Combined sciatic-femoral nerve block with 0.75% ropivacaine: Effects of adding a systemically inactive dose of fentanyl

L. Magistris, A. Casati, A. Albertin, F. Deni, G. Danelli, B. Borghi, G. Fanelli

Research output: Contribution to journalArticlepeer-review


To evaluate the effects of adding low-dose fentanyl to 0.75% ropivacaine during peripheral nerve blocks, 30 ASA physical status I-II patients undergoing hallux valgus repair under combined sciatic-femoral nerve block were randomly allocated in a double-blind fashion to receive nerve block placement with 30 mL of either 0.75% ropivacaine alone (group: ropivacaine, n = 15) or 0.75% ropivacaine plus fentanyl 1 μg kg-1 (group: ropivacaine-fentanyl, n = 15). A blinded observer recorded haemodynamic variables and sedation, as well as the time required to achieve surgical block and the first request for analgesia. Readiness to surgery required 10 min (5-20 min) with 0.75% ropivacaine and 10 min (3-20 min) with the ropivacaine-fentanyl mixture. No differences in the degree of sedation, peripheral oxygen saturation, and haemodynamic variables were observed between the two groups. The degree of pain measured at first analgesic request, and the consumption of postoperative analgesics, was similar in the two groups, while the mean time from block placement to the first request for pain medication was 13.7 h (25-75th percentiles: 11.8-14.5 h) in the ropivacaine group and 13.9 h (25-75th percentiles: 10.5-14.5 h) in the ropivacaine-fentanyl group (P = not significant). We conclude that adding fentanyl 1 μg kg-1 to 0.75% ropivacaine did not provide clinically relevant advantages in terms of onset time, quality and duration of combined sciatic-femoral nerve block in patients undergoing elective hallux valgus repair.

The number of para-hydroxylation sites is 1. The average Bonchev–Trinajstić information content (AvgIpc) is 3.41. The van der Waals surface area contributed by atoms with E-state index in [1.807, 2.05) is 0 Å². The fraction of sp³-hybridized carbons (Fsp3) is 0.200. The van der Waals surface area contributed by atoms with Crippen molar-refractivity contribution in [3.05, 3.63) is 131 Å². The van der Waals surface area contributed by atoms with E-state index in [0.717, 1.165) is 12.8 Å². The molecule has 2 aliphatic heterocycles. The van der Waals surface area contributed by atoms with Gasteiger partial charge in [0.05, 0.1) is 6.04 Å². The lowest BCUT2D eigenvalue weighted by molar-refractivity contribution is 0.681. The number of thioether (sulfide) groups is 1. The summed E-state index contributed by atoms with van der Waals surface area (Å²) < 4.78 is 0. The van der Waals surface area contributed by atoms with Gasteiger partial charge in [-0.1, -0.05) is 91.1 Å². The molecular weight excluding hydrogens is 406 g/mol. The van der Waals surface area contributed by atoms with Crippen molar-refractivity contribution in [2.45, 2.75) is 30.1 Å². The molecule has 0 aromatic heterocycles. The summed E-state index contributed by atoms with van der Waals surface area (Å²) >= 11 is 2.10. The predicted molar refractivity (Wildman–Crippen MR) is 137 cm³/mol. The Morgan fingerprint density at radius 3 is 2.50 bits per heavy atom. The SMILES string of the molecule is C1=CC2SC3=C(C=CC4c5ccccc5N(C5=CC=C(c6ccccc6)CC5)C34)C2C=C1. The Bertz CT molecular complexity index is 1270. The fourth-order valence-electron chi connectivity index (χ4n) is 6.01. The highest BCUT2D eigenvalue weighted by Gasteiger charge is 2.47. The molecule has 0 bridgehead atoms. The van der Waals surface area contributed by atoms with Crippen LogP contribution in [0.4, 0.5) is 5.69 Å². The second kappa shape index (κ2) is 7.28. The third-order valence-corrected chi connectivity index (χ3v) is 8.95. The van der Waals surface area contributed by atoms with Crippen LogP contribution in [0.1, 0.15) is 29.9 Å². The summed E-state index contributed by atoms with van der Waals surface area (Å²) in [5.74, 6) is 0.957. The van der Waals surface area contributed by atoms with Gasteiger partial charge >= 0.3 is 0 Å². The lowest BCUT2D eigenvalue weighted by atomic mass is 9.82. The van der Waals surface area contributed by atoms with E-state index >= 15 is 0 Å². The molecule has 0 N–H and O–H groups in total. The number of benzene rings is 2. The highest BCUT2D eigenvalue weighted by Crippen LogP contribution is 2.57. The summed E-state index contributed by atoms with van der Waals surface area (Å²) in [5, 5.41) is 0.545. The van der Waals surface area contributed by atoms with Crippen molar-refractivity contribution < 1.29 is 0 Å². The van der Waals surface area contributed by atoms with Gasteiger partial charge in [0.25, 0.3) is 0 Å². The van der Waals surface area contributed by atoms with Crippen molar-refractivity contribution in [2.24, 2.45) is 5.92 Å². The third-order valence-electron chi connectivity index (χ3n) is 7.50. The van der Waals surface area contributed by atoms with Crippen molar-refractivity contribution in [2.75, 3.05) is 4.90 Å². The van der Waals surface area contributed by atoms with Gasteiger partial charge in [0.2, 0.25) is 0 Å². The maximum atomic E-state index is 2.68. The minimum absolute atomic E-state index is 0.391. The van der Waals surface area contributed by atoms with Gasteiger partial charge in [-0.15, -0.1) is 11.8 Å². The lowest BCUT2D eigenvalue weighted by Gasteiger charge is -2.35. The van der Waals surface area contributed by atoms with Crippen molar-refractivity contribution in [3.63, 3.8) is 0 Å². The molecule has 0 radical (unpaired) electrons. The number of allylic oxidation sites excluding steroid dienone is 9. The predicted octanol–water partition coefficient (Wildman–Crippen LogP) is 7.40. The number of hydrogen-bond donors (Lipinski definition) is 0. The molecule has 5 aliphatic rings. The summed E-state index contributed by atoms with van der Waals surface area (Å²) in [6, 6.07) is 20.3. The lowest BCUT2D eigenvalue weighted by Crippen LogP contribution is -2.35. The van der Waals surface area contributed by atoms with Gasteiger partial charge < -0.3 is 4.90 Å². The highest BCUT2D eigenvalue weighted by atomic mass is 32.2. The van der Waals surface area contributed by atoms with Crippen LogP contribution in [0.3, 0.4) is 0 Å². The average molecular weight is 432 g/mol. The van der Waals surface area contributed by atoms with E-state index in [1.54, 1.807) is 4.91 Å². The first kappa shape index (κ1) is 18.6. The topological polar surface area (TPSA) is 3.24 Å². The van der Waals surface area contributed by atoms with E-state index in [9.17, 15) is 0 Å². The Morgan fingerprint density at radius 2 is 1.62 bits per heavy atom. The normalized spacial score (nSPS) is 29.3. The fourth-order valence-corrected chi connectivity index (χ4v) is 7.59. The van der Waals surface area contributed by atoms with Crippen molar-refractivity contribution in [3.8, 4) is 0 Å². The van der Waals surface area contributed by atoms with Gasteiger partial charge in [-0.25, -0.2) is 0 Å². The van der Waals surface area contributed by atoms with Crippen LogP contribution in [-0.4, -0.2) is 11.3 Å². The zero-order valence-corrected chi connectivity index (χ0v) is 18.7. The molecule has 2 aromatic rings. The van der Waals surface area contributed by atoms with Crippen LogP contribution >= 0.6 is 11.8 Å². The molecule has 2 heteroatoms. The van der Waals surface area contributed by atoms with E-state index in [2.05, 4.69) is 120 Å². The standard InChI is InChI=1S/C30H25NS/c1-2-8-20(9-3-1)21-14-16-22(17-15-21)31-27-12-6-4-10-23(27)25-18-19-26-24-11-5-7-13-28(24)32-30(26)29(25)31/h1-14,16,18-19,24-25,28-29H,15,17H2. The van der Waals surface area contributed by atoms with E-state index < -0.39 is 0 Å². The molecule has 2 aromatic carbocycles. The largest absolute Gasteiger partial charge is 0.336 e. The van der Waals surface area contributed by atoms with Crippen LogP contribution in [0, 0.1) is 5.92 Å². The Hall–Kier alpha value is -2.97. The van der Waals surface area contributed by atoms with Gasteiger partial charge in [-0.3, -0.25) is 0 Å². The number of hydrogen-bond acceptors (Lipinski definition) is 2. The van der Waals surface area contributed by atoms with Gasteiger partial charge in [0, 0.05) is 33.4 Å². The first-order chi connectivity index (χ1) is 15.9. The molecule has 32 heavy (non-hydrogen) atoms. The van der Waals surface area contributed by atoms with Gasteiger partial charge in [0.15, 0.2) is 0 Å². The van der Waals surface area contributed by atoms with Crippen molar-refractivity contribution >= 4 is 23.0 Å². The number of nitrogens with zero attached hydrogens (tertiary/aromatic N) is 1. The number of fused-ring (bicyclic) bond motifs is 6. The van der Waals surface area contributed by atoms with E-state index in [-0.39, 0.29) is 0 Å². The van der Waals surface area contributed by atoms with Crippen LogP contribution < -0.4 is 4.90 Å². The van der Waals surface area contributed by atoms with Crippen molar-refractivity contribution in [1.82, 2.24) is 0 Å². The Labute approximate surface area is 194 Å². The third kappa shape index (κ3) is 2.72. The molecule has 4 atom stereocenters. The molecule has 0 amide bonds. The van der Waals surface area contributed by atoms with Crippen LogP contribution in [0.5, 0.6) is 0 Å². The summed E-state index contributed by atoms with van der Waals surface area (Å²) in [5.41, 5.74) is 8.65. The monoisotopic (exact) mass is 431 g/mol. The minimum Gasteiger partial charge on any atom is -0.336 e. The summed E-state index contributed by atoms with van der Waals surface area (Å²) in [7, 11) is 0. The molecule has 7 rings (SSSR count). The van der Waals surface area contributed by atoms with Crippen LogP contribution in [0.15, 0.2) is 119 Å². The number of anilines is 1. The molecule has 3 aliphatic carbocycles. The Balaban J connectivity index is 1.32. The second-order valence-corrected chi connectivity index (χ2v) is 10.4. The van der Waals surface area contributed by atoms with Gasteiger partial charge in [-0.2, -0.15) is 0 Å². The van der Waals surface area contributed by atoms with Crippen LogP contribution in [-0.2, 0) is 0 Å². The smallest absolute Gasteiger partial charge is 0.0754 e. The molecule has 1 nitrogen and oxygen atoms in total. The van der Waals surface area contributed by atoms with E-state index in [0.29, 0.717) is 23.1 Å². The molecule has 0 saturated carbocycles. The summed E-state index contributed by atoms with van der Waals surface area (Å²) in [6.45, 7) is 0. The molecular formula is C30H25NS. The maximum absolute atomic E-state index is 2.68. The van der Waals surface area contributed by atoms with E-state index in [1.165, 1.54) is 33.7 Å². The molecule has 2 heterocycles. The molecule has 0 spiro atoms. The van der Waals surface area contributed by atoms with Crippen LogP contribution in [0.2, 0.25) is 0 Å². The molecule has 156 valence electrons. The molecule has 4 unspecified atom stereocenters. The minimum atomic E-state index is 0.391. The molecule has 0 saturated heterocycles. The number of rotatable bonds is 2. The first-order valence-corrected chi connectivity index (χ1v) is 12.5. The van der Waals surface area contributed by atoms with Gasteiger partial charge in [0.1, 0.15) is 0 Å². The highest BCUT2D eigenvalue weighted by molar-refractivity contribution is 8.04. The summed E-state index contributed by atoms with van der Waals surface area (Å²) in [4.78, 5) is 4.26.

Original languageEnglish
Pages (from-to)348-353
Number of pages6
JournalEuropean Journal of Anaesthesiology
Issue number6
Publication statusPublished - 2000


  • Anaesthesia, conduction, nerve block, sciatic-femoral block
  • Anaesthetics, local, ropivacaine
  • Analgesics, opioid, fentanyl

ASJC Scopus subject areas

  • Anesthesiology and Pain Medicine


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